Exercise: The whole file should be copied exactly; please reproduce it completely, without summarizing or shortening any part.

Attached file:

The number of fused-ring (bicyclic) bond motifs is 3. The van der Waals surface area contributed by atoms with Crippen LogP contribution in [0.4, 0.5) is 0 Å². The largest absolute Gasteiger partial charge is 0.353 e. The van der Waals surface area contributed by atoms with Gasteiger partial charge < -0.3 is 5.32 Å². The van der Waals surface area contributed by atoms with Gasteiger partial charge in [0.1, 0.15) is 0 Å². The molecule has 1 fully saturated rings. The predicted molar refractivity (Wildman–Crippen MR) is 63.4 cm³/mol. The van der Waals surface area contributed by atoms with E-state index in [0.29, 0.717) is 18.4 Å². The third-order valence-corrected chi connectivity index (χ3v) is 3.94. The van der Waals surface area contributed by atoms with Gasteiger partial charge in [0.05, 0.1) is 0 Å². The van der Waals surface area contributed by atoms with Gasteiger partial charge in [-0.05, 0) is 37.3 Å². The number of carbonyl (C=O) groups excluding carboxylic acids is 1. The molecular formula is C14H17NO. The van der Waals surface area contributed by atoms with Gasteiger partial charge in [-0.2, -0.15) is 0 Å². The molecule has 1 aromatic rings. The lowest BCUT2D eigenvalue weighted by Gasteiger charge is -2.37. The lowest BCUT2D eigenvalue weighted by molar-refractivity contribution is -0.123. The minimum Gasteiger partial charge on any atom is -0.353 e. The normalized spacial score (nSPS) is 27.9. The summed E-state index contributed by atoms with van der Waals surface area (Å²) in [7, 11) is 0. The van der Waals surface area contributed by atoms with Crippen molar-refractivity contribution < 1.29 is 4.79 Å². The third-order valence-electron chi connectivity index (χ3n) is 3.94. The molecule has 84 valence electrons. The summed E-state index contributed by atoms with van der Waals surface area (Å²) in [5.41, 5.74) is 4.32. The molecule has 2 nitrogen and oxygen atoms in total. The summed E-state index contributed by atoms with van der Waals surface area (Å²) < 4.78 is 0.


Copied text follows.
The number of fused-ring (bicyclic) bond motifs is 3. The van der Waals surface area contributed by atoms with Crippen LogP contribution in [0.4, 0.5) is 0 Å². The largest absolute Gasteiger partial charge is 0.353 e. The van der Waals surface area contributed by atoms with Gasteiger partial charge < -0.3 is 5.32 Å². The van der Waals surface area contributed by atoms with Gasteiger partial charge in [0.1, 0.15) is 0 Å². The molecule has 1 fully saturated rings. The predicted molar refractivity (Wildman–Crippen MR) is 63.4 cm³/mol. The van der Waals surface area contributed by atoms with E-state index in [0.29, 0.717) is 18.4 Å². The third-order valence-corrected chi connectivity index (χ3v) is 3.94. The van der Waals surface area contributed by atoms with Gasteiger partial charge in [0.05, 0.1) is 0 Å². The van der Waals surface area contributed by atoms with Gasteiger partial charge in [-0.05, 0) is 37.3 Å². The number of carbonyl (C=O) groups excluding carboxylic acids is 1. The molecular formula is C14H17NO. The van der Waals surface area contributed by atoms with Gasteiger partial charge in [-0.2, -0.15) is 0 Å². The molecule has 1 aromatic rings. The lowest BCUT2D eigenvalue weighted by Gasteiger charge is -2.37. The lowest BCUT2D eigenvalue weighted by molar-refractivity contribution is -0.123. The minimum Gasteiger partial charge on any atom is -0.353 e. The normalized spacial score (nSPS) is 27.9. The summed E-state index contributed by atoms with van der Waals surface area (Å²) in [7, 11) is 0. The van der Waals surface area contributed by atoms with Crippen molar-refractivity contribution < 1.29 is 4.79 Å². The third-order valence-electron chi connectivity index (χ3n) is 3.94. The molecule has 84 valence electrons. The summed E-state index contributed by atoms with van der Waals surface area (Å²) in [5.41, 5.74) is 4.32. The molecule has 2 nitrogen and oxygen atoms in total. The summed E-state index contributed by atoms with van der Waals surface area (Å²) < 4.78 is 0.